Eric Mahlum coached Liberty's football team into the state quarterfinals three times since 2014. (Photo by Heidi Heaphy)
Eric Mahlum coached Liberty's football team into the state quarterfinals three times since 2014. (Photo by Heidi Heaphy)

For the first time since the program started two decades ago, Liberty football will not be coached by one of the Mahlum brothers.

Eric Mahlum, who took over as coach for his brother Adam in 2009, has stepped down after leading the Falcons to a 88-64 record in 15 seasons. The team finished 7-4 last season, losing in the quarterfinals of the 6A Columbia Cup.

Mahlum said he resigned to spend more time with his family. His son, Mitch, is a senior at Liberty and his twin daughters, Claire and Elise, are juniors at Westview. Elise competes in soccer, lacrosse and track and Claire participates in theater and track.

“They've grown up with Dad as coach for all of their life,” Mahlum said. “I just haven't done as much in particular with my daughters as I want to. Their senior year, I want to make sure I have more time with them. I figured the time was right to step back and put a little more into my family.”

Mitch Mahlum, a two-way lineman at Liberty, is looking to continue his football career in college.

“I'd want to go off and see him,” Mahlum said.

Eric Mahlum played four seasons in the NFL as an offensive lineman for the Indianapolis Colts. He moved to Oregon and joined the Liberty staff under Adam, who started the program in 2003.

During Eric's tenure as head coach, Liberty won three conference titles – two in the 5A Northwest Oregon Conference (2014, 2015) and one in the 6A Pacific Conference (2018) – making it to the state quarterfinals in each of those seasons.

“There were a lot of things at Liberty that we put in place,” said Eric, who teaches at Liberty. “I'm leaving the program in a good place. We've had a history of making it to the playoffs and finding success. Our kids just work hard and find a way to win games.”

Liberty has finished as runner-up to Sherwood in the Pacific Conference the last three seasons.

“The last few years, we didn't quite have the same level as we did in 2015 and 2018, but I felt like the kids we had played great, and we got the most of out them,” Mahlum said.

Mahlum said he is prepared to offer his input on hiring a successor, if he is asked.

“We've got a great group of coaches and they're all committed to the program,” he said. “None of them are looking to go anywhere.”

As for Mahlum's coaching future, he said he will “see what happens.”

“I've only got so much time with my kids around, and football is always going to be there,” be said. “I'm not stepping down with a plan of what I want to do down the road in regards to football.”

Line leaves Irish

For virtually the same reason given by Mahlum, Josh Line has resigned as the coach at Sheldon.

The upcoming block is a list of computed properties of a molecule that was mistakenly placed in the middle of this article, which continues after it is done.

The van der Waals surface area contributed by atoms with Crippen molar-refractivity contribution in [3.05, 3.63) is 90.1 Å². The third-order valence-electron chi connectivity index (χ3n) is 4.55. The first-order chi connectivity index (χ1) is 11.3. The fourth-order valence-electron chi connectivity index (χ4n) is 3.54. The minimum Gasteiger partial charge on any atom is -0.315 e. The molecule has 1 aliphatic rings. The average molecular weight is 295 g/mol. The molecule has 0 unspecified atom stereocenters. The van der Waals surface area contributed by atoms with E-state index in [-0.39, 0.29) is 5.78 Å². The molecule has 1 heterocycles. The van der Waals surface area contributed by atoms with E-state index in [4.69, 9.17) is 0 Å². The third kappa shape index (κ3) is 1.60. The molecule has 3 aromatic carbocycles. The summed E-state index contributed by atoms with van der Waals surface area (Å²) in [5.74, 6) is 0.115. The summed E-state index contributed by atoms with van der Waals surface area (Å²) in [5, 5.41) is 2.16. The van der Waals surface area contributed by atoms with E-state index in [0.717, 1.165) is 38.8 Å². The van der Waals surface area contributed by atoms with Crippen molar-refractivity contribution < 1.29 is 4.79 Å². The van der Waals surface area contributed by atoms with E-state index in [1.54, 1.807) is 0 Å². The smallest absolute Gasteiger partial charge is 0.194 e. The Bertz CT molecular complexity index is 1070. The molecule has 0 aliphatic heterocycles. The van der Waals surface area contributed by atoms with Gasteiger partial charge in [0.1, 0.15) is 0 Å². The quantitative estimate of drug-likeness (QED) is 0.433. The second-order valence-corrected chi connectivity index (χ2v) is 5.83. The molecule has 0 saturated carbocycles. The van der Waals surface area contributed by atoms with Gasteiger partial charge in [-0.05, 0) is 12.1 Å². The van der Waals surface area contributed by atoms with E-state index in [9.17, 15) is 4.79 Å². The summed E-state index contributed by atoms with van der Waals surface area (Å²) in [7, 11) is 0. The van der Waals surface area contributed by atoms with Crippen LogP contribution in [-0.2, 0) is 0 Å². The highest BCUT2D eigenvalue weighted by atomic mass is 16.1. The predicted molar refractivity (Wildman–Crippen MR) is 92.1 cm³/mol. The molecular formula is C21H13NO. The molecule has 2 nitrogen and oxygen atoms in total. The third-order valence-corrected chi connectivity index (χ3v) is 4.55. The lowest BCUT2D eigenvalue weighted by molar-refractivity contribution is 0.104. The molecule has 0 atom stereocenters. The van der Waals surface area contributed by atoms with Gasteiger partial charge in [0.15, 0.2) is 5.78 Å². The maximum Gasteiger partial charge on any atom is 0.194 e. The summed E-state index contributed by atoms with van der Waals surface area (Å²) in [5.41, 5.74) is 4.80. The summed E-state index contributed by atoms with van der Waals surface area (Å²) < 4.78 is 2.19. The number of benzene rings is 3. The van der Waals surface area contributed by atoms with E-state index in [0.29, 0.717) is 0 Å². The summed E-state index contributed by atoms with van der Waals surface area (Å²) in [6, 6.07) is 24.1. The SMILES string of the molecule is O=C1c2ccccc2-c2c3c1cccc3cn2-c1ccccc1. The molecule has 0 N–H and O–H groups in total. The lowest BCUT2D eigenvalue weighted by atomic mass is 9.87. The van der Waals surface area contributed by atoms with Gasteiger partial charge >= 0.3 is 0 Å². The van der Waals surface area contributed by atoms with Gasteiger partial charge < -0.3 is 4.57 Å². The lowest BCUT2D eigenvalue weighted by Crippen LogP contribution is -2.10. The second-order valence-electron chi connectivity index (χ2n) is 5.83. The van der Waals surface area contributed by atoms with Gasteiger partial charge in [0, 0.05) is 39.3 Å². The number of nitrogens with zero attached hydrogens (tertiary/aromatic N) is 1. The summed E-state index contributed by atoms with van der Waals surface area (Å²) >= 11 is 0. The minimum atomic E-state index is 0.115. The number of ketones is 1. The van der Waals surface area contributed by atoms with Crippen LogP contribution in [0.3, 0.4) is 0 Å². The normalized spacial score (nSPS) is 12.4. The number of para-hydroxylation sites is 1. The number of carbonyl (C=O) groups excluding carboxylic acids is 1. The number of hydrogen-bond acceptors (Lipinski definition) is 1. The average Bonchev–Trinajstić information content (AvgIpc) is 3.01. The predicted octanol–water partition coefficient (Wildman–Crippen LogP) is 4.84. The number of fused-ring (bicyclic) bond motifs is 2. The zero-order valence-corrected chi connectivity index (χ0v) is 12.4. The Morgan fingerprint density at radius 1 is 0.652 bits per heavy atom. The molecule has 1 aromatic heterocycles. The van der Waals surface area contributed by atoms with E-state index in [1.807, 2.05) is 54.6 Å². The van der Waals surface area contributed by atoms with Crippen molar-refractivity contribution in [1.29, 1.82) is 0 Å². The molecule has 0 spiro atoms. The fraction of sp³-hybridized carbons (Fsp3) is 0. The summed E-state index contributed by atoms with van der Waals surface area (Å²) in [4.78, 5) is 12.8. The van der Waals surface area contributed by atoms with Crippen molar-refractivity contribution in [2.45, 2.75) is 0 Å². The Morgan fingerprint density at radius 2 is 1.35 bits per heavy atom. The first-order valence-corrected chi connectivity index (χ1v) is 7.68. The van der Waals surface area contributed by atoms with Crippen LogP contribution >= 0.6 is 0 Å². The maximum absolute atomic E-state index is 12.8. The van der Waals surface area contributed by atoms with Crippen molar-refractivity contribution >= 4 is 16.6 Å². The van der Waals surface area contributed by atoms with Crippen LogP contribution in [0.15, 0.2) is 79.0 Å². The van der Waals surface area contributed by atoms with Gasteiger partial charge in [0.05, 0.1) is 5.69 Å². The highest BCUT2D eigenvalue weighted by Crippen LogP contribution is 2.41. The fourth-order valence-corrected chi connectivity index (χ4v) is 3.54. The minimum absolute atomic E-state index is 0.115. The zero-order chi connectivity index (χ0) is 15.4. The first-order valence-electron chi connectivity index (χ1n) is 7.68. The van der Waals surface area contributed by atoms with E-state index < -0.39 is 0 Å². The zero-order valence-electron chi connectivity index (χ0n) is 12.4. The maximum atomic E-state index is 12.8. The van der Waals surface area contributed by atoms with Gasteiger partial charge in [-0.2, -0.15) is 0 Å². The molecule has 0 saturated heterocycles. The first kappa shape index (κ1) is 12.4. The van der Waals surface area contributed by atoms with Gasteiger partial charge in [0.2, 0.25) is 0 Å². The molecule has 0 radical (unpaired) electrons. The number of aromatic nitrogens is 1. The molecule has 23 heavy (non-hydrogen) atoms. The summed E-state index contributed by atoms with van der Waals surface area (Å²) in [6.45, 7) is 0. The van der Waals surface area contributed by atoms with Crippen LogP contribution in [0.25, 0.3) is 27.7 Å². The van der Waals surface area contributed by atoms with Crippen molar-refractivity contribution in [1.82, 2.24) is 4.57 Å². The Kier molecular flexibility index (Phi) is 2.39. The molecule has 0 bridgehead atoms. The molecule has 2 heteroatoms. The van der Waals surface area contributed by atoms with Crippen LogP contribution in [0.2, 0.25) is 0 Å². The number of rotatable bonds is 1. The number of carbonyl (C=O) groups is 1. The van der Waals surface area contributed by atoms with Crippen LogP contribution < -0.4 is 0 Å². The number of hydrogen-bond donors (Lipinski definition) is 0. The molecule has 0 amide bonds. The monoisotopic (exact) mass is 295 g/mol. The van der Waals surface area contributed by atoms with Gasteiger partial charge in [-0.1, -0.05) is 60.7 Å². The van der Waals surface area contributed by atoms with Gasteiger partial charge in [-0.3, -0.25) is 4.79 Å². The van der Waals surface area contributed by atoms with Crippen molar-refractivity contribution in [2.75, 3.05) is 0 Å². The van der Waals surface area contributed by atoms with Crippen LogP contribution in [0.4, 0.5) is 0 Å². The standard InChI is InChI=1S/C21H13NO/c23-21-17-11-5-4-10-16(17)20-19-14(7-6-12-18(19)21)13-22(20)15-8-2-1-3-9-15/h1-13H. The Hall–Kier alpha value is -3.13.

Line said he is walking away so he can follow the senior volleyball season of his daughter, Bailee, the youngest of his four children. Sheldon's volleyball team came within one win of the state tournament this year, and if the Irish had made it, he would have missed seeing Bailee play in it.

Line coached his two sons, Griffin and Keegan, who graduated in 2020 and 2022, respectively. He said he will not coach football next season, but that he is “definitely not” leaving coaching for good.

“I'm not done. I've still got a lot of energy,” he said. “It would have to be a really, really unique opportunity for me to be a head coach again.”

When Line took over at Sheldon in 2017, it was firmly established as one of the state's top programs. The Irish won big-school state titles in 2002, 2007 and 2009 under Marty Johnson and claimed another championship in 2012 under Johnson's brother, Lane.

Line led Sheldon to two state finals, losing to Lake Oswego 34-27 in 2018 and to West Linn 23-14 in 2022. He went 55-19 in seven seasons, including 6-4 last season, when the Irish lost at Lakeridge 13-10 in a 6A first-round game.

“My experience was a little bit different in that I took over for two legendary football coaches,” Line said. “Usually, that's where you go to get fired and never coach again. I took that chance. I actually relished the expectations.”

Line, who joined Sheldon after going 23-15 as the coach at Marshfield from 2013 to 2016, said following the Johnsons was a “hard, challenging experience.”

“When I first arrived, it was this family environment, and me being an outsider coming in, it wasn't an easy transition for them or for me,” Line said. “They all embraced me. The entire community rallied behind me. I took what was already a great program and tried to do my best to move it forward.”

Line said he has no intention of leaving Sheldon, where he teaches PE. He is hopeful that the administration will hire his replacement from the existing staff. He said that Tyler Martell, the defensive coordinator during his tenure, should be considered.

“His football mind is as good as I've ever been around,” Line said. “He's ready, and then some.”

Sheldon's football program is in “great shape,” according to Line.

“I feel like I left it in a good spot,” he said. “The team is going to be really good next year. I think we've got one of our best teams coming back next year.”